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I'm having some trouble with an algorithm (To find the max and min values), not the algorithm itself but the implementation, let me explain:

Let's say the list is n = [0,1,1,2,3,5,8,13,-1,99]; len(n) = 10 Then globalMin, globalMax = n[0], n[0] #To skip 1 iteration from the list

And now what I have to do is compare by 'pairs', so since I already used n[0] I start comparing n[1] and n[2] to find the max and min values between those 2 and then compare it with y global min, max values, then n[3] and n[4] and compare the nm with my global values, then n[5] and n[6] .. until I have to compare n[9] and n[10], as you can see n[10] doesn't exist on my list. I thought I could solve this with list slicing using the next code:

 for i in range(1, len(n), 2):

    if n[i:i+1] > n[i+1:i+2]:
      minl, maxl = n[i+1:i+2], n[i:i+1] # minl = local min; maxl = local max
    else:
      maxl, minl = n[i+1:i+2], n[i:i+1]

But this wont work if my last element is only one (as on the example above) so, as you can guess, If the min or max is the last element on my list it will be ignored. I have been trying to fix this with index or list slicing but no luck at all, any suggestions? I have to do this in a 'Pythonic' way and making sure to make this as simple and short as possible without using imports. I have figured the rest of the algorithm which is based on the next image: Image

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I will presume you are doing this as an educational exersize, but it's worth noting that this is best achieved with min(n), max(n) in any real situation. –  Lattyware Mar 8 '13 at 1:05
    
Yes, it's for educational purposes only, that's why I was asked not to use any external library or functions, it has to be only with the basic statements (if, while, elif, for, etc.) –  Jose_Sunstrider Mar 8 '13 at 1:07
    
min() and max() are built-in functions, not external, but I get what you mean. It's worth noting that iterating by index is inefficient, inflexible, hard to read and prone to failure, and should be avoided. –  Lattyware Mar 8 '13 at 1:09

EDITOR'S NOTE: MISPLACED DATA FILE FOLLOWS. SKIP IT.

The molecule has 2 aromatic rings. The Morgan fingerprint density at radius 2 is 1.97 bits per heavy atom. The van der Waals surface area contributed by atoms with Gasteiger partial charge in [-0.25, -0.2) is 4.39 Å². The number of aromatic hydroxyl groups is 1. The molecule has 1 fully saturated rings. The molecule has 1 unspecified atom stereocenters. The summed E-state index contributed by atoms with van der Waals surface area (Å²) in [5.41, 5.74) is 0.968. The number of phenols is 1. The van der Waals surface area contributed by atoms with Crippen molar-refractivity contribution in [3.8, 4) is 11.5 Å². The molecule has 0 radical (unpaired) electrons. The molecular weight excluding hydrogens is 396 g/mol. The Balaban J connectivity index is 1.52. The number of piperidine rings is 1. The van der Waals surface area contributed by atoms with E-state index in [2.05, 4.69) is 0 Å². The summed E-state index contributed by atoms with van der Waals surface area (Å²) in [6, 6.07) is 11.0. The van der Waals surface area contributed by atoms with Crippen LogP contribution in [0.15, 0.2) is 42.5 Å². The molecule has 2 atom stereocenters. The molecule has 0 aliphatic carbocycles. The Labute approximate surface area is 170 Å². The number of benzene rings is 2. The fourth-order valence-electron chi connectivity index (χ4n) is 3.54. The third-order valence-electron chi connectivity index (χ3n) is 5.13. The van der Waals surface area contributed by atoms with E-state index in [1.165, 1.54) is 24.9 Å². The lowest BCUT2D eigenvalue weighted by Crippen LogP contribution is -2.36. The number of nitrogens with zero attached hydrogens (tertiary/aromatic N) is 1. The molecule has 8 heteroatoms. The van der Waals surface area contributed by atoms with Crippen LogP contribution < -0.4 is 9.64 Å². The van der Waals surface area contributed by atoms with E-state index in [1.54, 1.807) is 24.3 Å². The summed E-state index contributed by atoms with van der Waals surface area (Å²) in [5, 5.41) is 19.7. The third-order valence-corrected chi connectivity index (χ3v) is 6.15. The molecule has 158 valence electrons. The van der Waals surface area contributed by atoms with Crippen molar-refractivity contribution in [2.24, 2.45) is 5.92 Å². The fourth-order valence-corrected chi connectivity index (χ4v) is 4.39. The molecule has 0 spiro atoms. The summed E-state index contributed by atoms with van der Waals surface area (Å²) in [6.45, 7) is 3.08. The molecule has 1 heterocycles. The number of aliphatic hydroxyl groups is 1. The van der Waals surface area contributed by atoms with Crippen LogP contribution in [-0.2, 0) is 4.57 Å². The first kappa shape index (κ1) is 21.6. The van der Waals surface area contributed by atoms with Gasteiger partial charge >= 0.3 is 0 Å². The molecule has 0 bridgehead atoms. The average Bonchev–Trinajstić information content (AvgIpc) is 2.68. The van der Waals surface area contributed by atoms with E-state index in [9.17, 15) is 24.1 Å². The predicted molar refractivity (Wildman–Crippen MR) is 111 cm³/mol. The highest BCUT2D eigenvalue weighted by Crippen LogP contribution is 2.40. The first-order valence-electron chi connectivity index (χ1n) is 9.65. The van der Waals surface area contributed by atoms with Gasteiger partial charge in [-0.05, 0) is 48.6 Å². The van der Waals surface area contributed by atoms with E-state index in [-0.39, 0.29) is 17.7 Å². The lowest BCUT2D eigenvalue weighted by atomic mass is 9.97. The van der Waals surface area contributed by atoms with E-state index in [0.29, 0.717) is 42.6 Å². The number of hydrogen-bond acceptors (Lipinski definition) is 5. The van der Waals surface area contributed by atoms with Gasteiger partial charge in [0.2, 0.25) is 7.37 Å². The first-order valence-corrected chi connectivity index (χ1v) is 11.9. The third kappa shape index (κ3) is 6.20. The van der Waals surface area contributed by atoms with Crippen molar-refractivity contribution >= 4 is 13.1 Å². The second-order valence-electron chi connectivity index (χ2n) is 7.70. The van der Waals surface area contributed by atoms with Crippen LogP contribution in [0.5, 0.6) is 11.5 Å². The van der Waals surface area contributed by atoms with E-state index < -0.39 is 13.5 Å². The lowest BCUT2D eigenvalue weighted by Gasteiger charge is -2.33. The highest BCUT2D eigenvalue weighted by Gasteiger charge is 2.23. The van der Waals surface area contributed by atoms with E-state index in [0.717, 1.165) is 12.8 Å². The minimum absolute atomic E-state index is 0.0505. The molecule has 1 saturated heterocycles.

What if the number of items are odd?? –  Aशwini चhaudhary Mar 8 '13 at 1:14
    
@Lattyware Yes, that's why we are doing it, since we are trying to understand the O() classification for algorithms my teacher is showing us how inefficient it is to iterate through a list. Thanks for reminding me that those are buit-in! –  Jose_Sunstrider Mar 8 '13 at 1:17
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2 Answers

up vote 3 down vote accepted

You can check the length of list first, if it's of odd length then you can append the last element at the end of the list. Appending is an O(1) operation, so, it won't affect the time complexity.

You can use a while loop:

In [78]: lis = [0,1,1,2,3,5,8,13,-1]

In [79]: if len(lis)%2 !=0 :  #if the list is of odd length then append the last item to it
    lis.append(lis[-1])
   ....:     

In [80]: i=0

In [81]: while i<len(lis)-1:
    if lis[i]>lis[i+1]:
        local_max,local_min=lis[i],lis[i+1]
    elif lis[i]<lis[i+1]:    
        local_max,local_min=lis[i+1],lis[i]
    else:
        local_max,local_min=lis[i],lis[i+1]
    print local_min,local_max
    i+=2
   ....:     
0 1
1 2
3 5
8 13
-1 -1

or you can use an iterator:

In [86]: it=iter(lis)

In [87]: lis = [0,1,1,2,3,5,8,13,-1]

In [88]: if len(lis)%2 !=0 :
    lis.append(lis[-1])
   ....:     

In [89]: it=iter(lis)

In [90]: for _ in xrange(len(lis)/2):
   ....:     a,b=next(it),next(it)
   ....:     if a>b:
   ....:         local_max,local_min=a,b
   ....:     elif a<b:    
   ....:         local_max,local_min=b,a
   ....:     else:    
   ....:         local_max,local_min=a,b
   ....:     print local_min,local_max    
   ....:     
0 1
1 2
3 5
8 13
-1 -1
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This is exactly what I wanted! Thank you very much, I didn't knew about the existence of iterators. There's so much that I still don't know, thank you very much!! –  Jose_Sunstrider Mar 8 '13 at 1:30
    
This will error out if there are an odd number of items in the list. It also seems massively roundabout to use a for loop with range() to work with iterators. –  Lattyware Mar 8 '13 at 1:33
    
@Lattyware fixed that. –  Aशwini चhaudhary Mar 8 '13 at 1:38
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I would argue this is the most Pythonic implementation of this:

from itertools import zip_longest

n = [0, 1, 1, 2, 3, 5, 8, 13, -1, 99]
global_min = global_max = n[0]

groups = [iter(n)] * 2
for a, b in zip_longest(*groups):
    if b is not None:
        if a > b:
            local_min, local_max = b, a
        else:
            local_min, local_max = a, b
    else:
        local_min = local_max = a
    if local_min < global_min:
        global_min = local_min
    if local_max > global_max:
        global_max = local_max

print(global_min, global_max)

We group the items by using itertools.zip_longest() (itertools.izip_longest() in 2.x) and a list of the same iterator repeated. We then loop over this, which gives us the values in pairs. We then do a check, if the value is the last one, we assign it as the local_min and local_max, otherwise, we compare the two values and assign as appropriate.

We then compare (and potentially update) global_min and global_max.

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